Review: Aaru’s Awakening

Aaru’s Awakening
2.01 GB
Available On
Xbox ONE [Reviewed], PS4, Steam
Release Date
Single Player

Platformers never cease to entertain me. I have played so many throughout my gaming life and yet every time a new one comes along it fills me with anticipation and excitement. Aaru’s Awakening was next in line to satiate my need for platforming goodness.

Coming from a small team of 8 based in Iceland making up Lumenox Games, Aaru’s Awakening is set many, many years ago. The Earth was plagued with War between four brothers. Dawn, Day, Dusk and Night. In order to reach peace the four brothers made a deal to each rule the Earth for equal amounts of time. One of the brothers, Dawn, decides to keep hold of his champion from the War and awaken him. Enter Aaru.


Playing as Aaru (pronounced ‘Ah-roo’) you are tasked by Dawn to travel through his brothers domains to stop a dark force that is coming from Night’s domain, but something doesn’t seem right. Each domain consists of four platforming levels and a boss level.

Whilst controlling Aaru, you can jump, dash and teleport to make your way across the treacherous lands of each domain. Your ability to dash after jumping can break through brittle rocks and you can use the teleport ability by firing little yellow orbs to destroy enemies or get through obstacles that would otherwise kill you. Once an orb has been fired with the RT button (default layout) you can then press the RB button to teleport to where the orb is.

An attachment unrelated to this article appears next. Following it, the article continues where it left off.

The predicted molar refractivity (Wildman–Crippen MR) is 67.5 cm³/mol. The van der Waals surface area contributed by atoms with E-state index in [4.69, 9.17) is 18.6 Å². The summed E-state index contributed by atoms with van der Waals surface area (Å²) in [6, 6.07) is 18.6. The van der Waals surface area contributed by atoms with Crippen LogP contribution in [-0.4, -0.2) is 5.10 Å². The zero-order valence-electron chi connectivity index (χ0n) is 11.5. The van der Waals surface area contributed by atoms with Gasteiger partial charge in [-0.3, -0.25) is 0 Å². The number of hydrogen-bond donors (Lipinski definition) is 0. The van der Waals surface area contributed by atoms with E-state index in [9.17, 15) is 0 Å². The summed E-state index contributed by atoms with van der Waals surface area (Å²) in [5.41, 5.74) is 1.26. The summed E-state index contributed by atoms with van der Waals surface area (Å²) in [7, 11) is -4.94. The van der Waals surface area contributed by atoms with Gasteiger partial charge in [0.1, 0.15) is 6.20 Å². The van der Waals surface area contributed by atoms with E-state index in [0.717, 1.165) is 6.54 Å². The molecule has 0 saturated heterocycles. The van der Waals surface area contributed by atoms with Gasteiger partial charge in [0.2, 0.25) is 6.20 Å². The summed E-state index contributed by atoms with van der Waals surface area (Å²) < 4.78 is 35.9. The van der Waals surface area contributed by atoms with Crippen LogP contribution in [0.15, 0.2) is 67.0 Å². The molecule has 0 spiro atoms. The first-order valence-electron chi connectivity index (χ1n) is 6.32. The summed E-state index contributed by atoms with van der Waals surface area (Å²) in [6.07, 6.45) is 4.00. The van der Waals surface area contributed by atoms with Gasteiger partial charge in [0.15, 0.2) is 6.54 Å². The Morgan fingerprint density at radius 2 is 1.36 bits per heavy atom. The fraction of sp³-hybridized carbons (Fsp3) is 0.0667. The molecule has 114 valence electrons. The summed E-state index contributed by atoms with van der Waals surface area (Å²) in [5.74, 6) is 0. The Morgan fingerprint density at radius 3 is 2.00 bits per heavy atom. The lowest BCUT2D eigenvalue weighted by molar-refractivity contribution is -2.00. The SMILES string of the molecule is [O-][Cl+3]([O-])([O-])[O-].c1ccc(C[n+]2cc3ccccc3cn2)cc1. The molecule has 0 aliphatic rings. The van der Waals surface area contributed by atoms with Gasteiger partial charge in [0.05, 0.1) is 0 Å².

The teleport orb can also be fired at different rates of speed dependant on how long you hold down the LT button, and I would say you probably need to get used to using different firing speeds to get to the end of the game.

For some reason the trigger and bumper buttons are the only buttons used for jumping and teleporting. This makes the controls feel awkward and unnatural. Personally I would much prefer the A button to be doing my jumping. Although there is an option to remap your controls, you can only switch around between the bumper and trigger buttons which is a real shame.

Each level is timed and upon completion you will be awarded with a bronze, silver or gold medal based on your completion time. It makes no difference to your score how many times you die.